Deputies will also notice the power given by section 33 of the Bill to the Registrar of Friendly Societies to petition the High Court for an order to wind up a credit union if it is unable to pay its debts or wilfully violates the provisions of the law. I think it no harm to mention here too that the Industrial and Provident Societies Act, 1893, into which this Bill is being written, already contains a number of provisions which will assist in ensuring proper supervision of the activities of credit unions. Section 20 of that Act will require each credit union to submit an annual return in a prescribed form. Under section 18 of that Act, there is provision for the inspection of the books of a society by an accountant or actuary appointed by the Registrar of Friendly Societies, while section 50 provides for a full investigation of the affairs of a society. Finally, the Industrial and Provident Societies (Amendment) Act, 1913 requires every society to have its accounts audited by public auditors appointed by the Minister for Industry and Commerce.
It is not necessary for me to refer to the other provisions of the Bill as these will be the subject of closer examination on Committee Stage. To a substantial extent, the Bill is modelled on the legislation prevailing in other countries where the credit union movement has been a success and where failures have been rare. A considerable amount of technical drafting difficulty was encountered in fitting legislation on these lines into the Industrial and Provident Societies Acts. This has given rise to some delay in producing the Bill, but I am satisfied that we now have before us a set of provisions which will provide a suitable basis for regulating the affairs of credit unions in accordance with the principles accepted internationally in relation to those bodies.
It is necessary, I think, to say that though we expect the spread of credit unions to give rise to increased savings which will help in the fulfilment of our plans for economic development, the credit union movement must be regarded as being of social as well as economic significance. The object of the movement is to bring people together in co-operative endeavour so that they may help each other by pooling their financial resources. Participation in enterprises of this kind has prevented many people from falling into the clutches of moneylenders or getting into difficulty through over-involvement in hire purchase commitments.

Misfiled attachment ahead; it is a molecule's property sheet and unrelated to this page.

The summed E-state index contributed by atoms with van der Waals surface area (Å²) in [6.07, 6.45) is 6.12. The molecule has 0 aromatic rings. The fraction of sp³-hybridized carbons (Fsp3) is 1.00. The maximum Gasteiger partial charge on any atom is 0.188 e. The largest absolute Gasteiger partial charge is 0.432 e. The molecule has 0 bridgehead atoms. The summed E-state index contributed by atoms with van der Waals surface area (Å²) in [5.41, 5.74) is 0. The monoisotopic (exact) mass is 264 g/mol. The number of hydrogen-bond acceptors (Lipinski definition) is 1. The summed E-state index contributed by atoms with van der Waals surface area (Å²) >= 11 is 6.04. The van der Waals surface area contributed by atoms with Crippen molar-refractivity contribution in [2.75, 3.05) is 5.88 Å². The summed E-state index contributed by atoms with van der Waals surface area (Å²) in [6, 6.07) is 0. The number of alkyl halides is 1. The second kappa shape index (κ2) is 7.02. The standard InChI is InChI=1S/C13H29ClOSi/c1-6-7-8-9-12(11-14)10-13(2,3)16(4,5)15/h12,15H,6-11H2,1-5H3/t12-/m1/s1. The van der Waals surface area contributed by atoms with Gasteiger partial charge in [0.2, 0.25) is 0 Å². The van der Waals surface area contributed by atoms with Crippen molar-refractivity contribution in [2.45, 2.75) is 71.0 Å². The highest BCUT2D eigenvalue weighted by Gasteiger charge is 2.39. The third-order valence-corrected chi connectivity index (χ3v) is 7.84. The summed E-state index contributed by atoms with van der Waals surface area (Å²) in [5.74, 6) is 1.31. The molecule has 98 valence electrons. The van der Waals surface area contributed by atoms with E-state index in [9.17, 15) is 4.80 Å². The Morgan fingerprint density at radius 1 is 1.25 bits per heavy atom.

Apart from this particular aspect of providing alternative sources of credit at fair and reasonable rates of interest, it has been found that by taking part in the management of a body such as a credit union, the members gain an insight into the meaning and purpose of money, and their understanding of the workings of the economic system is greatly improved. Most important of all, perhaps, people who come together like this to help each other through their own efforts develop that independence of outlook which is such a refreshing feature of the co-operative movement, particularly nowadays with the prevailing tendency to seek State assistance for so many activities.
I presume that it is for these reasons that the credit union movement has always held the interest of churchmen. From the very begining, the Credit Union Movement has had a socio-religious background, but at the same time it seems to have been free from any element of sectarianism. I understand, in fact, that in many parts of the world the organisations promoting this form of co-operative self-help have included representatives of diverse religious denominations who have worked together in the greatest harmony to achieve the aims of the union movement.
Deputies will be interested to know that the late President Kennedy of the United States, where credit unions have had a long and happy history, was an admirer of the credit union movement. His messages of support and encouragement are cherished by credit union people all over the world. Our own President, too, has given his support to the movement and a message which he transmitted to the International Credit Union Year in 1962 pointed out that "the encouragement of thrift and the provision of credit for desirable objects is of the greatest individual, local and national benefit". I might mention here, too, the message conveyed in 1958 by the Secretary of State to Pope Pius XII in which it is stated that "the Holy Father could not fail to derive comfort from the knowledge of the meritorious achievements, both economic and social, of the credit union movement in pursuance of the laudable purposes for which it was founded".
In commending this Bill to the House, I think it is my duty to state that I fully realise the element of risk involved in permitting relatively un-skilled persons to handle substantial amounts of money. I am satisfied, however, that if we maintain a sufficiently careful watch, it will be possible to take corrective action in time if anything should appear to be going wrong, and this Bill contains all the necessary powers to this end. In any event, all the authorities associated with the credit union movement are satisfied that if this risk were measurable in terms of evil, it would be very insignificant indeed in comparison with the very substantial amount of good which the enactment of this Bill will make possible.